Pop culture music greats, ranging from Bette Midler (Hello in there) to the Beatles (All the lonely people), chronicle the pain of loneliness. It's a universal, one so many of us experienced during the holidays.
But, like so much of pain that isn't managed, it can sink careers. Loneliness does that through excessive chatter. At work. When interviewing for a job. As part of the pitch to a prospect. And at workplace events framed as social. You bet, you can talk your way away from success and toward making a marginal living.
That was always the situation. It's more so in a volatile economy. Folks are overwhelmed. They, as the saying goes, "don't want to hear it." They don't want to hear your troubles talk about the price of oil to heat your home. They don't want to hear your good news about a stock portfolio which has soared in value.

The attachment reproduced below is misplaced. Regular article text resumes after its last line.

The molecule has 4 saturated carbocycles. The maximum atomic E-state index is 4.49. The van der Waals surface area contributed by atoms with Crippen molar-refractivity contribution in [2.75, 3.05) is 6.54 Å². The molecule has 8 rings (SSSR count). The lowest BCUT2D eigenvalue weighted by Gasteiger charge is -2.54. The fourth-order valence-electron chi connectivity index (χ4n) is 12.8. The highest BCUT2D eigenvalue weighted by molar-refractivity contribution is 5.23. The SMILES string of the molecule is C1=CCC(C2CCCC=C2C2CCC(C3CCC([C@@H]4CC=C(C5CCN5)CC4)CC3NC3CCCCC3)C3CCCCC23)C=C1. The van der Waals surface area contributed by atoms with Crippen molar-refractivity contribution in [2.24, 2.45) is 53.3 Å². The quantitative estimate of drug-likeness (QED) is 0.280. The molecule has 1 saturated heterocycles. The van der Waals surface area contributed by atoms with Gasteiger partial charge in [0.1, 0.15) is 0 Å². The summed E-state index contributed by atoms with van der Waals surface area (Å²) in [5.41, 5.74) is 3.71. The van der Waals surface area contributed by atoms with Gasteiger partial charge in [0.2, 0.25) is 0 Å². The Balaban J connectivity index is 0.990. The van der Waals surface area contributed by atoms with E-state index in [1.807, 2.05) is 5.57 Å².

Become a listener. This is a fundamental which has endured since Dale Carnegie put together his bible for success "How To Win Friends and Influence People." At work, take a sincere interest in people, at all ranks. Ask "discovery questions," such as how they found their way into an accounting career path. In your body language and facial expression demonstrate you are giving your full attention.
Find people who care about you. Truman Capote wrote a short story set in New York. The narrator defined "growing up" as recognizing that not everyone loves you. Given that tragedy of human life, you have to search for the few people who will love you or at least care about you. They may be in a club, church, dog rescue organization or shock your own family. I lucked out about a year ago and found friends on Facebook among my former college classmates - Seton Hill University Class of 1967.
Invest in your personal brand. We all have a brand or an image. The smart ones among us create that. The careless allow others to create it for us. Whether we like it or not, the world is continually and compulsively making decisions about who we are professionally. Either we can leave it in others' hands or we can take control of that process.
TAKEAWAY: In talk, less is always more.